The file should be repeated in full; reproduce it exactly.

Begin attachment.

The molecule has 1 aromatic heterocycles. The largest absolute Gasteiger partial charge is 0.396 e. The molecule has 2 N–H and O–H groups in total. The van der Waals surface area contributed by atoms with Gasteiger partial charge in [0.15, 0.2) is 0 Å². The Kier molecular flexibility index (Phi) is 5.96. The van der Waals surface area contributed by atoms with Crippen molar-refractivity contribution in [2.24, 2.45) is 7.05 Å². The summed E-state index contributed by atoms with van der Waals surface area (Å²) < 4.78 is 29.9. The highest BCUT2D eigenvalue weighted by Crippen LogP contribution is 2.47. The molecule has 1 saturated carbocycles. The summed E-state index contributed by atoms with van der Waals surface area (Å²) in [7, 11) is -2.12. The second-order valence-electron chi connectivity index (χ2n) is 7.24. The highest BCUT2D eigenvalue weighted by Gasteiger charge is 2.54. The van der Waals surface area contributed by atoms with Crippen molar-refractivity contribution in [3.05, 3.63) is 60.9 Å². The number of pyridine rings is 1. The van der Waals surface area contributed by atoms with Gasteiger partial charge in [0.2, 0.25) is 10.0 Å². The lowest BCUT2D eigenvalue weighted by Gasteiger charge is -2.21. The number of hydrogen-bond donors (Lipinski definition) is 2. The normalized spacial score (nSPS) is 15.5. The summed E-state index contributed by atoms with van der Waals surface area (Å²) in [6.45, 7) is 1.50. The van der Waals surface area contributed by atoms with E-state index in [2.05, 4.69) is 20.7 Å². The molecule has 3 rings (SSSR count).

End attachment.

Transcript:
The molecule has 1 aromatic heterocycles. The largest absolute Gasteiger partial charge is 0.396 e. The molecule has 2 N–H and O–H groups in total. The van der Waals surface area contributed by atoms with Gasteiger partial charge in [0.15, 0.2) is 0 Å². The Kier molecular flexibility index (Phi) is 5.96. The van der Waals surface area contributed by atoms with Crippen molar-refractivity contribution in [2.24, 2.45) is 7.05 Å². The summed E-state index contributed by atoms with van der Waals surface area (Å²) < 4.78 is 29.9. The highest BCUT2D eigenvalue weighted by Crippen LogP contribution is 2.47. The molecule has 1 saturated carbocycles. The summed E-state index contributed by atoms with van der Waals surface area (Å²) in [7, 11) is -2.12. The second-order valence-electron chi connectivity index (χ2n) is 7.24. The highest BCUT2D eigenvalue weighted by Gasteiger charge is 2.54. The van der Waals surface area contributed by atoms with Crippen molar-refractivity contribution in [3.05, 3.63) is 60.9 Å². The number of pyridine rings is 1. The van der Waals surface area contributed by atoms with Gasteiger partial charge in [0.2, 0.25) is 10.0 Å². The lowest BCUT2D eigenvalue weighted by Gasteiger charge is -2.21. The number of hydrogen-bond donors (Lipinski definition) is 2. The normalized spacial score (nSPS) is 15.5. The summed E-state index contributed by atoms with van der Waals surface area (Å²) in [6.45, 7) is 1.50. The van der Waals surface area contributed by atoms with E-state index in [2.05, 4.69) is 20.7 Å². The molecule has 3 rings (SSSR count).